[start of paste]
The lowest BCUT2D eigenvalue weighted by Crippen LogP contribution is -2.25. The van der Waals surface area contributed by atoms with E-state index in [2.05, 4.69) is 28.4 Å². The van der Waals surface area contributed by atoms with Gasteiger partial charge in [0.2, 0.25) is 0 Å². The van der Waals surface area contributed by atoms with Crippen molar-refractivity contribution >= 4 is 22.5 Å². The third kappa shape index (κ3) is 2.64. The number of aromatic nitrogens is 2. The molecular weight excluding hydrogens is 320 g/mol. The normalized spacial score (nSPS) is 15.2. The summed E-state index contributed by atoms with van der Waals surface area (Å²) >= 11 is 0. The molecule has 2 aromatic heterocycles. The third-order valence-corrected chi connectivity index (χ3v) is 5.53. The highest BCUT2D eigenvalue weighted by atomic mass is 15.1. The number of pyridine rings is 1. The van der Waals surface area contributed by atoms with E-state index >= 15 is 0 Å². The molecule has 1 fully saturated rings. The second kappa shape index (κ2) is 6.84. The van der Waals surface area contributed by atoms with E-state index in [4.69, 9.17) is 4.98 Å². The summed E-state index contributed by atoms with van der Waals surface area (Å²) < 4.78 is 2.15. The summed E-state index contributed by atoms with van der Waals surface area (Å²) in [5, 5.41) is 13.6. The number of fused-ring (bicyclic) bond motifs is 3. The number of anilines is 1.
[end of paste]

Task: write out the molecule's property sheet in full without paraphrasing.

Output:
The lowest BCUT2D eigenvalue weighted by Crippen LogP contribution is -2.25. The van der Waals surface area contributed by atoms with E-state index in [2.05, 4.69) is 28.4 Å². The van der Waals surface area contributed by atoms with Gasteiger partial charge in [0.2, 0.25) is 0 Å². The van der Waals surface area contributed by atoms with Crippen molar-refractivity contribution >= 4 is 22.5 Å². The third kappa shape index (κ3) is 2.64. The number of aromatic nitrogens is 2. The molecular weight excluding hydrogens is 320 g/mol. The normalized spacial score (nSPS) is 15.2. The summed E-state index contributed by atoms with van der Waals surface area (Å²) >= 11 is 0. The molecule has 2 aromatic heterocycles. The third-order valence-corrected chi connectivity index (χ3v) is 5.53. The highest BCUT2D eigenvalue weighted by atomic mass is 15.1. The number of pyridine rings is 1. The van der Waals surface area contributed by atoms with E-state index >= 15 is 0 Å². The molecule has 1 fully saturated rings. The second kappa shape index (κ2) is 6.84. The van der Waals surface area contributed by atoms with E-state index in [4.69, 9.17) is 4.98 Å². The summed E-state index contributed by atoms with van der Waals surface area (Å²) < 4.78 is 2.15. The summed E-state index contributed by atoms with van der Waals surface area (Å²) in [5, 5.41) is 13.6. The number of fused-ring (bicyclic) bond motifs is 3. The number of anilines is 1.